Some recent reads recommended by our Libraries team with links to our catalogue so you can place your hold immediately.
by Isobel Beech
Summertime in Italy, fresh vegetables from the garden, taking turns washing dishes, reading to each other, learning about cherry worms. Strange how badly I could punish myself for abandoning you once, then go and do it again. After weeks of grieving, a woman books a plane ticket bound for an old villa in the mountains of Abruzzo. Invited to stay with her friends Giulia and Fab - in the weeks before they marry in a village orchard - she lives for a summer in the house's Birthing Room, where generations of women once had their babies. More often, though, she lives in her head: in the past, trying to make sense of her grief and wondering how to go on, or if she can. As her inner and outer worlds spar and converge, she passes the time helping with the household chores, walking in the sunshine and plucking fruit from the nearby orchards, all while dwelling on the moments with her father that might have warned her something was wrong.
From Laura: Sunbathing is the debut novel by Australian author Isobel Beech. Despite tackling heavy themes such as grief and loss, it is still such a gentle, comforting read that explores the restorative power of friendship. The story paints a deliciously descriptive portrait of the Italian countryside in the summer, with a sharp contrast to winter in Melbourne. Sunbathing makes me want to hug my friends tightly, and catch the next plane to Italy.
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by Rene Stauffer
Rene Stauffer has been closely covering Roger Federera's career for nearly 25 years. In this comprehensive biography, Stauffer talks at length to the man himself, his family, friends, coaches and rivals to paint an unrivalled picture of the greatest male tennis player of all time. From his early life in Basel, Switzerland, where he first picked up a tennis racquet, to the heights of his 20th Grand Slam victory and all points in between, Stauffer reveals the secrets to Federera's success, the hardships and doubts that he has faced and examines the legacy that Federer has created in the modern game.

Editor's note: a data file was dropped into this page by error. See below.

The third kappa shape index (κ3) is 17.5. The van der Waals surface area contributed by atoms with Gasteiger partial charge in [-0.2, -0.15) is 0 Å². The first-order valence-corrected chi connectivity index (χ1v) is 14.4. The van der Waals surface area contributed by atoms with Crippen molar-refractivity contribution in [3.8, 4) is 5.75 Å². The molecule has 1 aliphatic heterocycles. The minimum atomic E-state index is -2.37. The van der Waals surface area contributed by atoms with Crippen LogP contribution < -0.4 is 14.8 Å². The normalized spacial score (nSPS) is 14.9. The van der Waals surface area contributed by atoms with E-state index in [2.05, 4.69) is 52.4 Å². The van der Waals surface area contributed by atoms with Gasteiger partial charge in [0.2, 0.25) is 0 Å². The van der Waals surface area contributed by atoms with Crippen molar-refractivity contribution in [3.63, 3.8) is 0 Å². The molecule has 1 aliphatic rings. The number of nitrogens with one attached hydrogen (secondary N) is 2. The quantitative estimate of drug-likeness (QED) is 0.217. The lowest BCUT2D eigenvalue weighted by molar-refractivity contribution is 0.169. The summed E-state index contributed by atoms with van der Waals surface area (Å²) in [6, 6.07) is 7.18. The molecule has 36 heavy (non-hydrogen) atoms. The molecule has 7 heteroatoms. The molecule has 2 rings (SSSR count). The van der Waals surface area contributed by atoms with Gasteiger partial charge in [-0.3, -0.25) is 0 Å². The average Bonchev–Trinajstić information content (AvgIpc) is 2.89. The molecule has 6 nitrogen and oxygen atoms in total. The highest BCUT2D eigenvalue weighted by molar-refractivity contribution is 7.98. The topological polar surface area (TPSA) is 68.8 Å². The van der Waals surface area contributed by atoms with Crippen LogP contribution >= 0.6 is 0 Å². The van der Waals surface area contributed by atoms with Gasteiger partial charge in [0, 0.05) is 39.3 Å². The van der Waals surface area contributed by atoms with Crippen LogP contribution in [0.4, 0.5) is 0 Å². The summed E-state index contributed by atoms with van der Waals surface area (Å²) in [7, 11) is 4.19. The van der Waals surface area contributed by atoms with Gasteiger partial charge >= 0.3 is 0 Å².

From Hannah: The day has finally come – Roger Federer has announced his retirement. I’ve been a big fan of Roger’s sportsmanship and skill since I was a child, and this biography certainly does his famed career justice. This is one of two biographies on Federer that were released in 2021 – I’m hoping for a documentary next!
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by Becky Chambers
"In A Psalm for the Wild-Built, Hugo Award-winner Becky Chambers's delightful new Monk & Robot series gives us hope for the future. It's been centuries since the robots of Panga gained self-awareness and laid down their tools; centuries since they wandered, en masse, into the wilderness, never to be seen again; centuries since they faded into myth and urban legend. One day, the life of a tea monk is upended by the arrival of a robot, there to honour the old promise of checking in. The robot cannot go back until the question of "what do people need?" is answered. But the answer to that question depends on who you ask, and how. They're going to need to ask it a lot. Becky Chambers's new series asks: in a world where people have what they want, does having more matter?"
From Hannah: This one was recommended on Gordy’s Desk last week – my interest was quickly piqued by the concept. This book gives a glimpse of a fairy tale future; a world salvaged by the magic of consciousness. The book is succinct, cosy and satisfying; especially comforting if you’re prone to existential crises about the impending battle against climate change. I’m eagerly awaiting the next book in the series.
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